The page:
good shrub/tree for chicken run?

Discussion in 'Coop & Run - Design, Construction, & Maintenance' started by Eggcellent7301, Jul 5, 2011.

  1. Eggcellent7301

    Eggcellent7301 Out Of The Brooder

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    I was wondering if anyone had any idea for a short tree with sparse leaves and good branches for roosting. we have a large run with netting overtop, the run is about seven feet high, but the branches need to be long, low and exposed, but not poisonous as i'm sure curious chickens will peck at it. we have a damp climate and need something that is not meant for dry, arid areas. thank you so much in advance to those who gave an effort into helping me:bun:clap
     
  2. chickened

    chickened Overrun With Chickens

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    I would say an apple tree or pear tree but I would be surprised if it lives in the run as chicken manure is very hot fertilizer. I have used a dead tree with spaced branches pruned for shape in the runs and they last quite a while.
     
  3. crash0330

    crash0330 Chillin' With My Peeps

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    My Coop
  4. Happy Chooks

    Happy Chooks Moderator Staff Member

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    Quote:Depends on the size of the run. I've had up to 15 chickens in my orchard (which is also their run) and have not had their manure kill my 13 trees. In fact, they are growing quite well. They do jump and grab low lying leaves though.
     
  5. KristyHall

    KristyHall Overrun With Chickens

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    I agree it depends on where you live and what size the run is. I have a fig tree in mine. but then i let my chickens loose into the pasture to free range a lot.

    Where are you? I love having miniature fruit trees around my birds because they can eat the fallen fruit and it gets them nice and fat.
     
  6. Sonoran Silkies

    Sonoran Silkies Flock Mistress

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    We used to get living Christmas trees, and plant them in the yard in January. I have one at each end of the barn, one in the west yard and one in the front yard. I had a chicken pen for a couple of years between the trees by the barn. Mind you, our barn is a barn-shaped storage building I think it's 8x12, so the trees are pretty close together--maybe 20' apart. Last year I asked a neigbor (she is a soil scientist, with a consulting business to farmers, golf courses etc.) what was wrong with the pine tree in the front and west yard. She came over to take a look and make recommendations. As she rode up on her bike, she commented that the front yard pine looked fine--pretty typical. Same comment on the one in the west yard. Then we walked into the regular part of the yard and she saw the two by the barn...and said "OH! Now I see why you are concerned about the others. The two by the barn are lush and green with thick branches full of dark green needles. The other two are yellow-ish green with much thinner branching and needles, many of which are brown. All are the same species: eldarica, aka Goldwater Pine. Apparently two years worth of lots of chicken manure did a pretty good job. I buit a coop by the west yard tree, so hopefully it will eventually become as lush as the barn ones. No way to safely put a coop in the front yard, so I pounded in a bunch of fertilizer spikes. Probably time for more of them.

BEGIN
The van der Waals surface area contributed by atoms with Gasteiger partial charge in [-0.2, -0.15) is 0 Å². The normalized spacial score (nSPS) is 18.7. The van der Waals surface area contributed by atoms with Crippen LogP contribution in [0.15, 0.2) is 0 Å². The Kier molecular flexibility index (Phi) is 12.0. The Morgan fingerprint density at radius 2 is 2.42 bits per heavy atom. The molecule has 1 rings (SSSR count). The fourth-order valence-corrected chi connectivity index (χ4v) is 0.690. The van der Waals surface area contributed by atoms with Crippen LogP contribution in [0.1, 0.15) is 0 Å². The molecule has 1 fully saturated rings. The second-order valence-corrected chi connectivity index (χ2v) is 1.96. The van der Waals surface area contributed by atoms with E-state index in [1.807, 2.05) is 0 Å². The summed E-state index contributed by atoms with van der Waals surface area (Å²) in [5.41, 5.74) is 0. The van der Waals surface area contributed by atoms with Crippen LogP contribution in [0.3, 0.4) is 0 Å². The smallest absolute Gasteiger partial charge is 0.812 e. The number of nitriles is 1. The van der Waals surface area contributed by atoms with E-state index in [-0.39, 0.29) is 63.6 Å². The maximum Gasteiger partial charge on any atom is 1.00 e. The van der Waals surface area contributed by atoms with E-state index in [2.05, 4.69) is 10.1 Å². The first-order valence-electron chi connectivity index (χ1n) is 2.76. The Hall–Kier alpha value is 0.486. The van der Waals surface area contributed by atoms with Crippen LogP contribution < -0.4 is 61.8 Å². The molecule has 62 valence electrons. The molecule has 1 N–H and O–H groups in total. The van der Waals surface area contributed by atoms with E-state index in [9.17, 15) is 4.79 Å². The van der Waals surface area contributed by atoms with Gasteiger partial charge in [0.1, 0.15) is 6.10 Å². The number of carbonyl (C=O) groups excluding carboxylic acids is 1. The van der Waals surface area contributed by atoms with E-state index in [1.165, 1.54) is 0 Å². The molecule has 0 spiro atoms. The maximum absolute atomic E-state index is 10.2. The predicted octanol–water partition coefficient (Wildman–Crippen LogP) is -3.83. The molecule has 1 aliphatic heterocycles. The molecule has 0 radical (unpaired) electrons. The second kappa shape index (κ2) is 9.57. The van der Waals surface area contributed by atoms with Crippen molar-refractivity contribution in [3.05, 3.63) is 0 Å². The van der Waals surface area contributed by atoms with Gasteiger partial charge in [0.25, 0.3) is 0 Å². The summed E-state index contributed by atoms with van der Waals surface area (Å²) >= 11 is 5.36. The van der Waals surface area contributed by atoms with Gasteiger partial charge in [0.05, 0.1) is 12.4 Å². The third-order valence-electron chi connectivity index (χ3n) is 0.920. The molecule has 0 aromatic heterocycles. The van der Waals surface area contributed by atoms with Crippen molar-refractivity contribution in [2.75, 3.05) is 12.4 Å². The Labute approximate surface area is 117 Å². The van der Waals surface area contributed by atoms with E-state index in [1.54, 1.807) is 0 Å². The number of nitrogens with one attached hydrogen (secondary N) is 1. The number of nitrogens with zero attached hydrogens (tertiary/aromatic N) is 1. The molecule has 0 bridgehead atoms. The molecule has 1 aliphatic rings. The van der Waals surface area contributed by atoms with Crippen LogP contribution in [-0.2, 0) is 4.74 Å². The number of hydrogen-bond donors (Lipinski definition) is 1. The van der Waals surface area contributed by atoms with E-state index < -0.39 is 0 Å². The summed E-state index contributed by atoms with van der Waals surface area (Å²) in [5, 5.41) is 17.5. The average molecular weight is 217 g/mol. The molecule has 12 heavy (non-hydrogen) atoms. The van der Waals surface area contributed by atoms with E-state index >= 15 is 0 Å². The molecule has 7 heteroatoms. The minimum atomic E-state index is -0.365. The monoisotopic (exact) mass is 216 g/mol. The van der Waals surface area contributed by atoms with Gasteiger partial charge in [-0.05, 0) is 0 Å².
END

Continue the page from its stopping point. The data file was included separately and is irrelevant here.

I regularly take the manure and put it at the base of plants that look like they need "something." I have yet to have anything except positive results.
     
  7. Goose and Fig

    Goose and Fig Grateful Geese

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    I use evergreens like boxwood, leland cypress, and minature pines all around the coops. They don't ever try to perch in them, but they provide shade and cover for the juvie birds that are just venturing out. Plus I like having something green out there year round. Winter is so brown here- bleh.
     
  8. Eggcellent7301

    Eggcellent7301 Out Of The Brooder

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    we live in vancouver, a temperate rainforest [​IMG] we see lots of fig trees, but we will have about eight chickens in 314 sq feet, so i'm not sure how it would fair. but i love the idea of evergreen shrubs for winter interest [​IMG]
     
  9. new chick 203

    new chick 203 Chillin' With My Peeps

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    It depends on what zone you are in and what you are going for. It's a long tradition to put your chickens under apple trees as it's beneficial to the trees and the chickens. I find that mine like viburnums, low Japanese maples and Spireas for going under the shady branches.
     
  10. CatsCrazyCoop

    CatsCrazyCoop Chillin' With My Peeps

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    Quote:You know, I never even thought about putting a tree in there! That is an awesome idea. I am willing to gamble with one tree and see what happens... assuming my coop & run ever get done, and ever get done with how I WANT it. It is so hard working with family sometimes [​IMG]
     

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